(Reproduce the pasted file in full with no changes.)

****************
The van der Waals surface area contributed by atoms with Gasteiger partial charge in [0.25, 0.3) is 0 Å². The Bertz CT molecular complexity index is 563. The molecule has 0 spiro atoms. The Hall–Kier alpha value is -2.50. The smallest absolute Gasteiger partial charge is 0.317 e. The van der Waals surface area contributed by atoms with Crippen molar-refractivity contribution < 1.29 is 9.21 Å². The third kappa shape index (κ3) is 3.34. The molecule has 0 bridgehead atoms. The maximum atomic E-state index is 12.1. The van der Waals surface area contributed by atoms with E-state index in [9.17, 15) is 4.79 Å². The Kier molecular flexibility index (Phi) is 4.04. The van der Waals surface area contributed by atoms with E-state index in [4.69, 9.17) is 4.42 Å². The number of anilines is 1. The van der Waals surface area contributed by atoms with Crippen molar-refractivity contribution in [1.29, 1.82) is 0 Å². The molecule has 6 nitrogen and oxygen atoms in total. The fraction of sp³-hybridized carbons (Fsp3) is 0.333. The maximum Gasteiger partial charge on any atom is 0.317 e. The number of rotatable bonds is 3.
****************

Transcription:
The van der Waals surface area contributed by atoms with Gasteiger partial charge in [0.25, 0.3) is 0 Å². The Bertz CT molecular complexity index is 563. The molecule has 0 spiro atoms. The Hall–Kier alpha value is -2.50. The smallest absolute Gasteiger partial charge is 0.317 e. The van der Waals surface area contributed by atoms with Crippen molar-refractivity contribution < 1.29 is 9.21 Å². The third kappa shape index (κ3) is 3.34. The molecule has 0 bridgehead atoms. The maximum atomic E-state index is 12.1. The van der Waals surface area contributed by atoms with E-state index in [9.17, 15) is 4.79 Å². The Kier molecular flexibility index (Phi) is 4.04. The van der Waals surface area contributed by atoms with E-state index in [4.69, 9.17) is 4.42 Å². The number of anilines is 1. The van der Waals surface area contributed by atoms with Crippen molar-refractivity contribution in [1.29, 1.82) is 0 Å². The molecule has 6 nitrogen and oxygen atoms in total. The fraction of sp³-hybridized carbons (Fsp3) is 0.333. The maximum Gasteiger partial charge on any atom is 0.317 e. The number of rotatable bonds is 3.